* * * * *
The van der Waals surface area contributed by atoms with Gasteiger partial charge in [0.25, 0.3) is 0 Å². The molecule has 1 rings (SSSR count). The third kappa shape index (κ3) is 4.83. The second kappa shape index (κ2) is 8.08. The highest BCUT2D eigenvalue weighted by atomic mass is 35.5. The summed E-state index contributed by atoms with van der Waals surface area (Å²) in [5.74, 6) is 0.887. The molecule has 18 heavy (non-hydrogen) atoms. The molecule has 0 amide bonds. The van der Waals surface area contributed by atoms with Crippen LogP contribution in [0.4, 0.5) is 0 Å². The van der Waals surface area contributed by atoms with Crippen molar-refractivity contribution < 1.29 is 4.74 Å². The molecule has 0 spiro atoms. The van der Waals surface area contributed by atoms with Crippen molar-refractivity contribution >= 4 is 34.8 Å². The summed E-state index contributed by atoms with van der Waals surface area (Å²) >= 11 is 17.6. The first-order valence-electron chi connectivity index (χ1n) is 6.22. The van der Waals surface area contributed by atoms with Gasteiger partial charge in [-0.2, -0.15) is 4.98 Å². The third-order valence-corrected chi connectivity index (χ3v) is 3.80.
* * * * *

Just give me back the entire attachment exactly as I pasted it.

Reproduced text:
The van der Waals surface area contributed by atoms with Gasteiger partial charge in [0.25, 0.3) is 0 Å². The molecule has 1 rings (SSSR count). The third kappa shape index (κ3) is 4.83. The second kappa shape index (κ2) is 8.08. The highest BCUT2D eigenvalue weighted by atomic mass is 35.5. The summed E-state index contributed by atoms with van der Waals surface area (Å²) in [5.74, 6) is 0.887. The molecule has 18 heavy (non-hydrogen) atoms. The molecule has 0 amide bonds. The van der Waals surface area contributed by atoms with Crippen LogP contribution in [0.4, 0.5) is 0 Å². The van der Waals surface area contributed by atoms with Crippen molar-refractivity contribution < 1.29 is 4.74 Å². The molecule has 0 spiro atoms. The van der Waals surface area contributed by atoms with Crippen molar-refractivity contribution >= 4 is 34.8 Å². The summed E-state index contributed by atoms with van der Waals surface area (Å²) >= 11 is 17.6. The first-order valence-electron chi connectivity index (χ1n) is 6.22. The van der Waals surface area contributed by atoms with Gasteiger partial charge in [-0.2, -0.15) is 4.98 Å². The third-order valence-corrected chi connectivity index (χ3v) is 3.80.